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Americans Favor Moratorium On New Nuclear Reactors 964

Posted by samzenpus
from the not-in-my-backyard dept.
An anonymous reader writes "While a drop in public support for nuclear power would be expected after an incident like the Fukushima reactor crisis, the nuclear disaster in Japan has triggered a much stronger response among Americans. When Japan — the nation that President Obama held up as an example of safe nuclear power being used on a large-scale basis — is unable to effectively control its considerable downside, Americans are understandably leery about the same technology being used even more extensively in this nation. And safety concerns about the existing nuclear plants also deserve serious attention."
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Americans Favor Moratorium On New Nuclear Reactors

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  • What happened? (Score:5, Interesting)

    by SniperJoe (1984152) on Monday March 28, 2011 @08:13AM (#35637228)
    I am beginning to think that my fellow Americans are afraid of success. We claim we want energy independence, but do very little to achieve it, despite valid and workable options staring us in the face. New reactors are precisely what we need in this situation (with more modern safety features compared to the reactors in Japan as well as decreasing our reliance on foreign energy).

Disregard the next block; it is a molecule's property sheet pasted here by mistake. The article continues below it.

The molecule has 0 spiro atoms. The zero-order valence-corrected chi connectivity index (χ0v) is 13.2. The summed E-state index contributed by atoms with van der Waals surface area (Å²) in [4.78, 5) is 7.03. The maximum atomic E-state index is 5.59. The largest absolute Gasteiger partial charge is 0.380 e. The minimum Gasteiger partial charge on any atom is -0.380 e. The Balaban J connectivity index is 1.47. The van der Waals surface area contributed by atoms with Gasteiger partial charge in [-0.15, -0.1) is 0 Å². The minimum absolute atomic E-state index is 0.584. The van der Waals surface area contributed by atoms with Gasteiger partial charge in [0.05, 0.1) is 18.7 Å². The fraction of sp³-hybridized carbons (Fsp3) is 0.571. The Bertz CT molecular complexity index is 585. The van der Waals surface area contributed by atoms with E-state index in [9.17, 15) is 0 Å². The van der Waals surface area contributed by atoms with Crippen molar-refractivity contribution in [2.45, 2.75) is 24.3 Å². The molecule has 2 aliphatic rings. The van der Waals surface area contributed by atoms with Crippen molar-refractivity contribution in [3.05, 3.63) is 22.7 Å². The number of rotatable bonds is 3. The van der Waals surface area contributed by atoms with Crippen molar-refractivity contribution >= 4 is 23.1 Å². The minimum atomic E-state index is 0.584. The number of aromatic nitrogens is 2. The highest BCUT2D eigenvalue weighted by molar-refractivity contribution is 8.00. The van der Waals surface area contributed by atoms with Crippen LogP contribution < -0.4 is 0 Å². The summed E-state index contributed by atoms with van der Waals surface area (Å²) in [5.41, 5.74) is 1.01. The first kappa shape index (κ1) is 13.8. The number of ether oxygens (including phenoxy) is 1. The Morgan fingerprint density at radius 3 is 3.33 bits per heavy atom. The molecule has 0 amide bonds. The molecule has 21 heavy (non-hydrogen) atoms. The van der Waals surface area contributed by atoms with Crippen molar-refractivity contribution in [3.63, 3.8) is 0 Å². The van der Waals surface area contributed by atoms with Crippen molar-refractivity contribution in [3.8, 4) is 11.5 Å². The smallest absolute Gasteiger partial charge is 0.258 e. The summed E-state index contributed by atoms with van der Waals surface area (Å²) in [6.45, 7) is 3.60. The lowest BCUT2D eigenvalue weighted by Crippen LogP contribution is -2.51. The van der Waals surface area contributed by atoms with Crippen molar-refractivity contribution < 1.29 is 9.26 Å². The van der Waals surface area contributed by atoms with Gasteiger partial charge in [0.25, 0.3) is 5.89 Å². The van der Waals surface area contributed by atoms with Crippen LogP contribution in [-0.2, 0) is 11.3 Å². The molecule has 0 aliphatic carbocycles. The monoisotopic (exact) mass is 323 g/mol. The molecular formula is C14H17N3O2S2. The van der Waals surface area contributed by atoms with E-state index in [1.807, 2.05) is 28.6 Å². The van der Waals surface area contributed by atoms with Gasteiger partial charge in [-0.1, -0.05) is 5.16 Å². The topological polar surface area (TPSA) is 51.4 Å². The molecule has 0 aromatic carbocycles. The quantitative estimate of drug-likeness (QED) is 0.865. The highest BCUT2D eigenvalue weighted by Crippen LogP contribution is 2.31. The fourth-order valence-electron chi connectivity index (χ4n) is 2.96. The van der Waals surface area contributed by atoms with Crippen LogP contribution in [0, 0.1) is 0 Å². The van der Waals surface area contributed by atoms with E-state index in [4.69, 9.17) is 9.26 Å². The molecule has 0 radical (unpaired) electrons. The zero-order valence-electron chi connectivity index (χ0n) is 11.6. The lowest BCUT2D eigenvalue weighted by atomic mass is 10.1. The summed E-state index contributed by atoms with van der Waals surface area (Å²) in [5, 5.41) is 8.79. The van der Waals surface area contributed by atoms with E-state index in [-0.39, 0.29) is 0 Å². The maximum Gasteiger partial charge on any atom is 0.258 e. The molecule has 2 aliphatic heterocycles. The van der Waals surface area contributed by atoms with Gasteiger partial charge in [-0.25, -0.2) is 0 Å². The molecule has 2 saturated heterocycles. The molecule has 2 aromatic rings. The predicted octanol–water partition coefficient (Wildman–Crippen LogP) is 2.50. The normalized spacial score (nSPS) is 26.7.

• Good (Score:3, Interesting)

    by kurt555gs (309278) <kurt555gs@AUDENovi.com minus poet> on Monday March 28, 2011 @08:16AM (#35637262) Homepage

    Wind / Solar along with NAS batteries -> http://www.ngk.co.jp/english/products/power/nas/index.html [ngk.co.jp] - really could handle our base load. Certainly the percentage that we in the US use nuclear for.

    Not only that, we should be looking at new computerized internet electric meters, and laws that would require utilities to pay fair market value for electricity produced by small private generators. Little 5KW vertical turbines everywhere. Then, just put huge battery installations where the old coal plants are, and we are on the road to green energy.

    Not today obviously, but it would grow. And new nuke plants would just not be needed. At least Uranium water/water plants. Thorium / Pebble Bed Reactors might be an option for the future.

  • by Xenolith (538304) on Monday March 28, 2011 @08:19AM (#35637288) Homepage
    We have the technology for much safer and nearly unlimited nuclear power. Only hurdle is how to deploy. What I am talking about is TWR (http://en.wikipedia.org/wiki/Traveling_wave_reactor) and LFTR (http://en.wikipedia.org/wiki/Molten_salt_reactor). They "burn" waste from current reactors, can be shut-of nearly instantly, no water cooling, and a smaller footprint and cost. Now we have to overcome this bad publicity provided by the old technology.
  • Re:So uh (Score:4, Interesting)

    by Pascal Sartoretti (454385) on Monday March 28, 2011 @08:23AM (#35637336)

    I still personally think that nuclear power is the best bet

    For today probably, in the long term certainly not.